By Joanne Smith

CREATING equality and getting it right for every child are long-held aspirations in Scotland. And becoming the first country in the UK to directly incorporate the UN Convention on the Rights of the Child into domestic law is no small feat in working towards this goal.

But to truly transform childhood in Scotland and to recognise and respect the rights of every child, it is imperative we start by addressing the needs of the very youngest in society. It is at this early stage of life that children are most vulnerable to harm. This is because they are at a critical stage in their development, completely dependent on adults for their care, and unable to voice their needs or seek support.

We know that when parents are overloaded by difficulties, coping with the needs of very young children can be a struggle and have a significant effect on their mental health and ability to care for their baby. Providing early support to families can help build positive relationships that prevent harm and, in turn, change life trajectories. However, from our research, we know that services which support children’s development through the parent-infant relationship are almost non-existent in Scotland. And the landscape of family support services has been eroded by reduced budgets and short-term funding.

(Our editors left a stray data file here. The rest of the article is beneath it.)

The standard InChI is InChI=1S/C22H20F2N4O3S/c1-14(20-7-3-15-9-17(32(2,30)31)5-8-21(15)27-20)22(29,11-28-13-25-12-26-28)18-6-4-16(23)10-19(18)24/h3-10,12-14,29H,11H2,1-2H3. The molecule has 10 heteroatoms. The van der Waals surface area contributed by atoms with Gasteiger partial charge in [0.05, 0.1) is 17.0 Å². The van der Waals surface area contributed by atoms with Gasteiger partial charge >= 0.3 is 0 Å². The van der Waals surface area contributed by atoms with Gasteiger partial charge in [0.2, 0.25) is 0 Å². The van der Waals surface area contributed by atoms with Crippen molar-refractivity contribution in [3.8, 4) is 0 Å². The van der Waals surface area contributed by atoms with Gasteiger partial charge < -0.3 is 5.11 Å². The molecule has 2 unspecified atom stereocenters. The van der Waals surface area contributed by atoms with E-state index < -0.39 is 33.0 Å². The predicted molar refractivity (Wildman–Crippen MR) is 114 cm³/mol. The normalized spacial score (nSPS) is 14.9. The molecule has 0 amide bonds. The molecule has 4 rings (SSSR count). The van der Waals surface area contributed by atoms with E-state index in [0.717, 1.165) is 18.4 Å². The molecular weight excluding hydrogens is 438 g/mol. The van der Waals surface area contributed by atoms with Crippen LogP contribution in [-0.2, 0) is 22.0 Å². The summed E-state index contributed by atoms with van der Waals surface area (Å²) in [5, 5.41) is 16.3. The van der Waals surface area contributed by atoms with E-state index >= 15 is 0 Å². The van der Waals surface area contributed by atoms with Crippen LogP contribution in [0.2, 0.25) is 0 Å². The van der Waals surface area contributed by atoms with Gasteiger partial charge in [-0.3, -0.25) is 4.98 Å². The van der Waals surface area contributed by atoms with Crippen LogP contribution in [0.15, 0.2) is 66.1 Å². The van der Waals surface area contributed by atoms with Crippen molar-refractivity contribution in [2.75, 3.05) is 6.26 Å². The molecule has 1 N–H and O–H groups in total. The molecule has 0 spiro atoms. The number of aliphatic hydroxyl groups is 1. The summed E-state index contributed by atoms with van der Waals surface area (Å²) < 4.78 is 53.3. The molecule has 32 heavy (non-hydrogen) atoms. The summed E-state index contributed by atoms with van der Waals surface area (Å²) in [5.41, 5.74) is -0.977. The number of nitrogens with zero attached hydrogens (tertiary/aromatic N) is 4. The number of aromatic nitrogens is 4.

To transform therapeutic family support from crisis management to primary prevention, as set out as a key foundation by the Independent Care Review, investment in universal early years services is essential, as well as a reorganisation of the mental health budget. Research shows that 50 per cent of mental health problems are established by the age of 14, yet only six per cent of the budget is spent on children. National spend on infant mental health is negligible despite overwhelming evidence that intervention at this critical stage in life is the most efficient and cost-effective way of transforming outcomes for children.

Sadly, there are many children in Scotland who do not experience stable and nurturing care at the start of their lives and some are subjected to maltreatment. Last year more than a third of children coming into the care system were younger than five years old. To prevent lasting harm for these children, it is vital they receive consistent and positive care as quickly as possible. We are hopeful that the Scottish Government’s pledge to undertake a review of the Children’s Hearings System is a positive first step. We believe that what is required is an overhaul of justice processes to take account of the developmental needs of very young children. There is growing recognition that significant delay has a detrimental impact on the cognitive and emotional development of an infant, leading to adverse outcomes during its life.

Today, as we mark Infant Mental Health Awareness Week, we urge the Scottish Government to prioritise infant mental health in national budget setting. With this investment and by applying the best available evidence on child development, together we can prevent or mitigate the consequences of early adversity. A rights-respecting nation would settle for nothing less.

Joanne Smith is Policy and Public Affairs Manager for NSPCC Scotland